School Monitoring Out of the mouth of babes and children blog

School Monitoring | Out of the mouths of babes and children


This blog has been written by Focus Education’s Associate Consultant, Tim Nelson.

Right, your starter for ten is where is that quote from?

It’s originally from the bible, so well done if you knew that. Have a house point.

The reason I chose that as a focus for this blog was because as we return to some sort of normality in school, subject leaders will be considering what monitoring and evaluation is going to look like and where to begin.

Some schools have managed some monitoring even with the restrictions in place. For example, pupil voice has been carried out remotely, sharing pictures of examples of pupils’ work. This has been undertaken via email or the staff server, and there has even been the continued use of systems like IRIS to share examples of teaching when pupils are in the classrooms. Other settings have felt this was not appropriate during the lockdown.

Either way, we will soon need to return to a system and cycle of regular monitoring and evaluation. This tends to be most effective for subject leaders when there is a clear plan and timetable for this activity. It still surprises me how many schools did not manage this rigorously before the pandemic. Many subject leaders are given some time to carry out their role, which might include a book scrutiny or learning walk, but not all schools have a clear plan for this to include all subjects and colleagues. As a result, there can be an overload in one week with six subject leaders all wanting everyone’s topic books and no more monitoring for half a term. Then, a flurry of learning walks as everyone chases everyone else around the school with clipboards… Okay, I’m exaggerating for effect, but you get the picture.

What do do

So the first suggestion, once the dust begins to settle and we return to normal school life and bubbles are a thing of the past, is for senior leaders to establish a clear programme and timetable for subject monitoring. It enables subject leaders to plan for a range of monitoring activities linked to the whole school and subject priorities. Avoid anyone treading on anyone else’s toes by ensuring there is not too much monitoring going on simultaneously.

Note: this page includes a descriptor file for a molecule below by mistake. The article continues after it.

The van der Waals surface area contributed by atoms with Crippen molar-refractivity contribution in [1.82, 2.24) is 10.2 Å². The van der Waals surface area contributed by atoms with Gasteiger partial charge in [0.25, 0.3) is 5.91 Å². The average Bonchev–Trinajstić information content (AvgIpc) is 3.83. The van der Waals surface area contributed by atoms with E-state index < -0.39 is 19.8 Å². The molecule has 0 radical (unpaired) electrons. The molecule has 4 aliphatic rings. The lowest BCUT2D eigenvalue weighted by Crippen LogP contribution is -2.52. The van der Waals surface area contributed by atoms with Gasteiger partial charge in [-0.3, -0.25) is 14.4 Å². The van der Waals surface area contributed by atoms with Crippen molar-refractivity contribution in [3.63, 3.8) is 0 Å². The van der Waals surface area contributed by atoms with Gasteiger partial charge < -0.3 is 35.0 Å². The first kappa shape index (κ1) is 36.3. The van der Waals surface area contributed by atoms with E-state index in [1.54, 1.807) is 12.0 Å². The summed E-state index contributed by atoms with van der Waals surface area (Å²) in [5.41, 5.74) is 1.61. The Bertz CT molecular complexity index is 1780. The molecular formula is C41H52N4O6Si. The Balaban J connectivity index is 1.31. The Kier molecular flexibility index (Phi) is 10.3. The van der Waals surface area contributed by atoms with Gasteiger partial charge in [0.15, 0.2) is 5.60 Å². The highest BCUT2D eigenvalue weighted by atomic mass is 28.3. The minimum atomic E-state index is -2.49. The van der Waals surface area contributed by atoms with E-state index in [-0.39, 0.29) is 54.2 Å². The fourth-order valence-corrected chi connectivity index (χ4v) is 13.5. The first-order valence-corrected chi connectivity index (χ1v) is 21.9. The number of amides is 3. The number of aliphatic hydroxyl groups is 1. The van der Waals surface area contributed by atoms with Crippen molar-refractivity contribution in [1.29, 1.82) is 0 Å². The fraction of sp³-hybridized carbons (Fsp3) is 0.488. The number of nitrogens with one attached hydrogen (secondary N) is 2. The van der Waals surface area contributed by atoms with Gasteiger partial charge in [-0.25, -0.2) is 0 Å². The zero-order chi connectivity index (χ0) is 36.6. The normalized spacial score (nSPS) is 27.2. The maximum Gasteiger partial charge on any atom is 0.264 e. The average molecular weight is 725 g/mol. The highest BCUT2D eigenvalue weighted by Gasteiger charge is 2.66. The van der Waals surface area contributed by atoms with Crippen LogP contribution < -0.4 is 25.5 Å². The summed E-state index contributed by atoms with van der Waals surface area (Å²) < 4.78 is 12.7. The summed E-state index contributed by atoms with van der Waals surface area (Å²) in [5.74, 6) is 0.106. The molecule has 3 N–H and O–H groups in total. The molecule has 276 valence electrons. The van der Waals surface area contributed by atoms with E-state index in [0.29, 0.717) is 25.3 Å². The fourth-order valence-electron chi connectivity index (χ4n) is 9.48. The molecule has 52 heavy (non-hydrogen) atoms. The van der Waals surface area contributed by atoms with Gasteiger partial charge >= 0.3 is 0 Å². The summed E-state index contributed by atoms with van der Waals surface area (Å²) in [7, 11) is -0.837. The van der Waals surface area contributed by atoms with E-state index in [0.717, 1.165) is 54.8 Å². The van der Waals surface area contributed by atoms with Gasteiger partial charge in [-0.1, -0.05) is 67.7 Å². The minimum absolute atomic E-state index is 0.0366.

The second suggestion is for subject leaders. Where to start? The curriculum is key, especially in establishing ‘lost learning’ and determining how this will be addressed. But then, why not focus on the pupil’s voice? It is not always prominent in non-core subject monitoring although it is a key feature of inspection deep dives.

What happened when I inspected a primary school…

Children tell it how it is, hence the title of this blog. I was once inspecting when a child approached me and asked me if I was one of the investigators. I replied that I was an inspector and introduced myself. He explained that they’d had a special assembly yesterday about the ‘special visitors’ who would be in school today and tomorrow. Then he told me everything the headteacher had said about best behaviour, they should only be putting their hand up in lessons if they really knew the answer, and what they might want to say about the lack of bullying in school…

So ask the children about a subject, what they have learned today and this week, what they have learned about in previous years and units of work, when they have applied their subject-specific knowledge and skills, what they do if they are stuck, how they have used reading to find out more information, what work they are particularly proud of and why…

You can glean a tremendous amount of helpful information in a relatively short time frame. And you’ll probably get material for a few vaguely amusing anecdotes, too. And we all need cheering up at the moment.

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